Sooner or later we all fall victim. That gnawing self-doubt in the back of our minds feeds on anxiety. Before long a few fearful inklings snowball and you’ve suddenly reverted back to a neurotic high-school freshman at a homecoming dance, over-thinking every interaction, devising schemes to conceal potential erections, and triple checking every facet of your appearance in a vain, Rain Man-ian fashion.
Irrationally, your psyche’s ratcheted up the gravity of your impending situation. You’re feeling now like you need this job interview to go well, or you need this Tinder match to use her mouth to end your cold streak, or you need this judge to drop all charges. Desperation festers, and that look is not attractive on anyone, even the prettiest of drug-addled prostitutes.
The snowball builds. Nervousness permeates out from your current situation into everything else. You’re convinced that all your friends are hanging out without you and ecstatic over your absence. You’ve concluded that this stomach pang is the start of some horrible appendix-exploding ulcer. You’re know, assuredly, that you left your stove on and that you apartment will be no more than smoldering garbage ash upon your return.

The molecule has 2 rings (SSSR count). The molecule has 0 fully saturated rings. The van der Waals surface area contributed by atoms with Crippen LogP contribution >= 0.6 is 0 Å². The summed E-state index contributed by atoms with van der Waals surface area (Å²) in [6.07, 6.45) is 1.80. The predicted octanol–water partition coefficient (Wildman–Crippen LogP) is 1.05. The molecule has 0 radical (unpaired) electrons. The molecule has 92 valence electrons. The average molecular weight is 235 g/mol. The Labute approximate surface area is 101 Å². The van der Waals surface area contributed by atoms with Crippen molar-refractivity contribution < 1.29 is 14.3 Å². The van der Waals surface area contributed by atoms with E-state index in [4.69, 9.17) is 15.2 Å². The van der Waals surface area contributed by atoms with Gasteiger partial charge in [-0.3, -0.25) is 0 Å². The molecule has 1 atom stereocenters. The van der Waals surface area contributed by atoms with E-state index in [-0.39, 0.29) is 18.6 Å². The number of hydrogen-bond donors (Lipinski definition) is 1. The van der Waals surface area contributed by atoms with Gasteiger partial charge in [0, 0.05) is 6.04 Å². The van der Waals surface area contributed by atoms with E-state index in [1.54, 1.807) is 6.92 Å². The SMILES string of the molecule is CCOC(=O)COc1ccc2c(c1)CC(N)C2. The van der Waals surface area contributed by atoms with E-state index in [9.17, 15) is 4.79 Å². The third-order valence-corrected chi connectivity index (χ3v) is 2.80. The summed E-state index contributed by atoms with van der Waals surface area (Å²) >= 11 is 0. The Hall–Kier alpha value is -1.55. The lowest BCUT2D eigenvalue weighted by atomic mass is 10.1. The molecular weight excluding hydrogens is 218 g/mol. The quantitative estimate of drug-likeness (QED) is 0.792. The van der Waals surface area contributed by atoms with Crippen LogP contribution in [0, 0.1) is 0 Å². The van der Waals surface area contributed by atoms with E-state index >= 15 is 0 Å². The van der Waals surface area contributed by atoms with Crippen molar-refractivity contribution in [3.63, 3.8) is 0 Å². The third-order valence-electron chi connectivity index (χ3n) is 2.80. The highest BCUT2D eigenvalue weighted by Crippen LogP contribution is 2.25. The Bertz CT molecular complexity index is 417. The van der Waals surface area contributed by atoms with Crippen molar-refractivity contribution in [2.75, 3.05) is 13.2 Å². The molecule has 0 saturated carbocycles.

The monkey is in the banana patch. The elected official inadvertently used the n-word. There are motherfucking snakes on this plane and they’re all somehow carrying the Ebola virus.
How does one recover from a tailspin? Distraction is a good first step, although it’s not recommended for abating any literal tailspins. Stress eat, stress pill-pop, stress jerk-off, do anything that requires you to focus your attention outward.
Once you’re effectively sidetracked, try not to think about exactly how you’ve derailed that runaway train of thought. Instead, put the stressor in perspective. Ask yourself if you have other options. Question if this event will even matter in a week, or if it’ll even matter after a repression shame binge of Taco Bell.
Next you’re going to want to skew the blunt reality you’ve just grounded yourself within. Fabricate false confidence. Even if you know it’s not real, faking it works. It’s just like when you need to seem interested in a story about a coworker’s family, sad when you’re at a funeral, or when it’s late in the night and you’re tired of thrusting. There are days when I’m a wreck on the inside—a terrified ball of human, naked, and rocking back and forth in the fetal position, covered by nothing except a thin blanket and a cold sweat. Yet, like an adult, I never show my true feelings. Instead I’ll just gloss over my dread and pessimism with false confidence. Faking it until even I buy into it.
It doesn’t matter if deep down you know your confident façade stems from a manufactured lie. No one else needs to know that. All the world experiences is an attractive paragon of confidence ready for anything.
Believe your own hype long enough and the lie becomes the truth. It’s the same way a degenerate father rationalizes his decision to spend his kids’ remaining college fund leasing a sports car or how 900 people in the 1970s believed moving to Jonestown was a good call.
Commit to the confidence lie enough and you’ll have no trouble impressing any interviewer/Tinder date/district court judge.